Yesterday I posted the first of a two part posting about LinkedIn Etiquette. The following are additional points to keep in mind when engaging with others on LinkedIn.

Don’t be Guilty by Association

I am amazed to read a recommendation for individuals who apparently everyone else in the world (other than the recommender) thinks is an absolute incompetent buffoon. Do not recommend people based on a popularity contest or out of guilt because they did the same for you, because whether you like it or not, your connection to them and association through LinkedIn recommendations aligns your credibility with theirs.

Trust Continuum

Draw a line with a tick mark at each end and one in the middle. This represents what we call the trust continuum. The center is neutral. To the left is1; to the right, þ1. Most people start out in the center. I don’t know you, so you have two opportunities. You can either choose to enhance your position with a consistent level of predictability and move to the right, or choose to dilute your credibility—my faith in your word and deeds—and move yourself to the left. If others won’t say it, let me: I seldom invest time and effort in those hanging out on the left.

Don’t Abuse the Connection

If you do, you’ll be removed. Nobody likes to get egg on his or her face. If I connect with you online and the very next day you send me five requests to recommend you without us ever having worked together, or even worse, you suddenly barrage me with requests from others, you have clearly abused our connection. Some people I connect with based on the nature of their work, intellectually stimulating conversations we’ve had, or the perception of greater mutual opportunities ahead. Make me regret this and you are three clicks away from being completely removed from my LinkedIn network.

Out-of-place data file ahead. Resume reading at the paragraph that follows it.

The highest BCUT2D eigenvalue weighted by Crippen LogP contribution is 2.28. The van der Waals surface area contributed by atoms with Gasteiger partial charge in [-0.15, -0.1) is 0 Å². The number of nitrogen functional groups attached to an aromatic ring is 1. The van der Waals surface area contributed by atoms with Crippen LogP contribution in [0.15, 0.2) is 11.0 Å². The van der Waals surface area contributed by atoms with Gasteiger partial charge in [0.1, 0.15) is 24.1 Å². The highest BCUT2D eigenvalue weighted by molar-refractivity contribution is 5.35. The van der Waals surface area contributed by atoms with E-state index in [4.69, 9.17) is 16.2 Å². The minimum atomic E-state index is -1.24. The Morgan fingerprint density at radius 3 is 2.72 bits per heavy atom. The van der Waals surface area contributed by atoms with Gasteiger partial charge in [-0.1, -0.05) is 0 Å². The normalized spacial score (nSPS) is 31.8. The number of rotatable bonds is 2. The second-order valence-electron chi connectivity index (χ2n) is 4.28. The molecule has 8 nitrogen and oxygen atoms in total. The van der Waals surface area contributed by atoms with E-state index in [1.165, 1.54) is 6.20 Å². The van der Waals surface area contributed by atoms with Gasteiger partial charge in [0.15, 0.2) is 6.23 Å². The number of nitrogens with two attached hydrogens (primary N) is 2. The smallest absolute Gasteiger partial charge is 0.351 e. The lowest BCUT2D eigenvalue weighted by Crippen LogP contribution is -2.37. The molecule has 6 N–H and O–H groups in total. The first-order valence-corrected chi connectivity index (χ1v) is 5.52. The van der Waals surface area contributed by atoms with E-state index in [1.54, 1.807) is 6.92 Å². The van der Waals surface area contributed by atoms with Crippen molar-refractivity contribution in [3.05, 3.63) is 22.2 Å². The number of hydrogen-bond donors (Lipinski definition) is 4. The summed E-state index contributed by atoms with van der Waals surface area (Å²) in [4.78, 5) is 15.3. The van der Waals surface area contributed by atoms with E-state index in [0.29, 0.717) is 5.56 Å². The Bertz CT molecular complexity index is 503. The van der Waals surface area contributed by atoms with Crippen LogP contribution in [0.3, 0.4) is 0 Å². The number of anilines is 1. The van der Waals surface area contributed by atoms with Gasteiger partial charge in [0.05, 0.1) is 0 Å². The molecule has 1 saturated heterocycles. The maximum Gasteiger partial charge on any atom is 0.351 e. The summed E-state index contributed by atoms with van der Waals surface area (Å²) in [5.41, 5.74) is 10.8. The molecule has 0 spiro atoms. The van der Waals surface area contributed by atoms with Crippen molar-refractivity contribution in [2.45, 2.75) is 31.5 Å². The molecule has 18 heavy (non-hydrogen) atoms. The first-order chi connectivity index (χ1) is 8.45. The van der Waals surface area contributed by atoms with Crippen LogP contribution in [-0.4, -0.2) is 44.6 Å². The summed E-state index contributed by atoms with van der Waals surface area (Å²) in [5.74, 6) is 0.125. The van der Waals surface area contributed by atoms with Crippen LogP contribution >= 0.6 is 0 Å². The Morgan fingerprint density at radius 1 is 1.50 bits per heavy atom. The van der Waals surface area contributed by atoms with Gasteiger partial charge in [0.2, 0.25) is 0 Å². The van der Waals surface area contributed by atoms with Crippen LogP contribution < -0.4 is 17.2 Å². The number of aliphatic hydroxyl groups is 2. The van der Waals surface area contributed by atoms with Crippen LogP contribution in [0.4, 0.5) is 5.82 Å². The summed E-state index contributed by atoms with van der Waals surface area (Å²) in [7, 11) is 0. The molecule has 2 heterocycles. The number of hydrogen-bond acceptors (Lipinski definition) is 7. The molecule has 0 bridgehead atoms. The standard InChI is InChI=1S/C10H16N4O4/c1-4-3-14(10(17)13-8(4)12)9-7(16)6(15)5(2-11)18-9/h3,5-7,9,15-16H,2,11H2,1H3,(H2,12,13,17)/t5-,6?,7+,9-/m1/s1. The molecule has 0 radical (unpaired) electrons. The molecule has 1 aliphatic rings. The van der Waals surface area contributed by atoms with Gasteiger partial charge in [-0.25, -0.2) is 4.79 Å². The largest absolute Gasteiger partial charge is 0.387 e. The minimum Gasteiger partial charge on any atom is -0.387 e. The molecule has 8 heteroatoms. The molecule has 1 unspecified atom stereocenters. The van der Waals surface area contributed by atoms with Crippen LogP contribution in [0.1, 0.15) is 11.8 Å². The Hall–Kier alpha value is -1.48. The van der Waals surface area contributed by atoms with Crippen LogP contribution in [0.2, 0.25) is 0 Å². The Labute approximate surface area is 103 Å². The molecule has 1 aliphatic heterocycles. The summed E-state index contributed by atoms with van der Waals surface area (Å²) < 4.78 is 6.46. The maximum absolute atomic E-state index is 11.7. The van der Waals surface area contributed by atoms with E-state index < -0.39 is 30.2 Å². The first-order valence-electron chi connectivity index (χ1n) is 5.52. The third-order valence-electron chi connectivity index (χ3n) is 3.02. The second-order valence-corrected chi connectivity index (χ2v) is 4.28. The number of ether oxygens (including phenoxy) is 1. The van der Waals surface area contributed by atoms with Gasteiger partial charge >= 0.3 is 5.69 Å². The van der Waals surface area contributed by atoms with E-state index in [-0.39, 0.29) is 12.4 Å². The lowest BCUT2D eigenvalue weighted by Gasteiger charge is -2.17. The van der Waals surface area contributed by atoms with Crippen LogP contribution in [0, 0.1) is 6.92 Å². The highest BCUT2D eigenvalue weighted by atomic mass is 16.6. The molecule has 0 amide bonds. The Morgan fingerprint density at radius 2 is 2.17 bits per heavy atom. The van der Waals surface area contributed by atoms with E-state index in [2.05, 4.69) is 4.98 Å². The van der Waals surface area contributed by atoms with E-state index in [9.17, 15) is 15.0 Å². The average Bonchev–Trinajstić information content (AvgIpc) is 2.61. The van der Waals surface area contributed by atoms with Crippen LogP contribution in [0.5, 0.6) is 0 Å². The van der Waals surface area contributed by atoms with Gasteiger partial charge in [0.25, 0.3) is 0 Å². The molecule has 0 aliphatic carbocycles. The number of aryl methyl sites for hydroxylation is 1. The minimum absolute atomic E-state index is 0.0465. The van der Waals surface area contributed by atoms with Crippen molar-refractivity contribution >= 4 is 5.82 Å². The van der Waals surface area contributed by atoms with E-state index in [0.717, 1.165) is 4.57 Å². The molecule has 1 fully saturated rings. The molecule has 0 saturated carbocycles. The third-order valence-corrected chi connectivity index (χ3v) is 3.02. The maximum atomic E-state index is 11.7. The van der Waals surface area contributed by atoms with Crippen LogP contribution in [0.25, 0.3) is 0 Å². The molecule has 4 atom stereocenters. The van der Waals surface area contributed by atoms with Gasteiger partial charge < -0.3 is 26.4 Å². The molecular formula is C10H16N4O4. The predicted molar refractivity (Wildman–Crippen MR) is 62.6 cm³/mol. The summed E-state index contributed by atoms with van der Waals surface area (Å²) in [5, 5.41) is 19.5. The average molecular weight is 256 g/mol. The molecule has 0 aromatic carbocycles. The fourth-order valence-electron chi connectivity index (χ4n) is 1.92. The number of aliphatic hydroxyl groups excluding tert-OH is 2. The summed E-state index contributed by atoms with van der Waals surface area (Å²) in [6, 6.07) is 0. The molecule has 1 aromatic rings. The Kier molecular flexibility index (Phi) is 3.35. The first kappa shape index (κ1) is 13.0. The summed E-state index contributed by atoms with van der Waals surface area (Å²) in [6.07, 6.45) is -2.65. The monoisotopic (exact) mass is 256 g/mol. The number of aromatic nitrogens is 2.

So What?

In this day and age, companies use titles like you and I change underclothes. You are an assistant senior vice president of global pencil pushing at Company XYZ. So what? (1) I have never heard of that company and have no idea what it does. (2) What is your realm of responsibilities? What results did you deliver? What impact did you have on the viability and growth of the organization? Profiles with little to no content under a title are the digital version of an empty suit.

Use Good Judgment.

The good Lord gave us all discretion. I am amazed at how few people actually use it. LinkedIn is a social networking tool for business professionals. It is not Match.com, eHarmony, or Facebook for college dropouts. Use spell check. Use correct grammar. This is a forum for business professionals, so keep requests on the business side. Make sure your comments and recommendations are professional, polished, and exemplary of your style, thought process, and how you want to be perceived. Last, remember to include a current photo! Your college yearbook picture from 1982 is not the best way to get your professional image across.

To learn more, read the revised and updated Relationship Economics paperback edition with 40 percent new content, including an all-new chapter 10 on social media and business relationships (Wiley, Feb. 2011).

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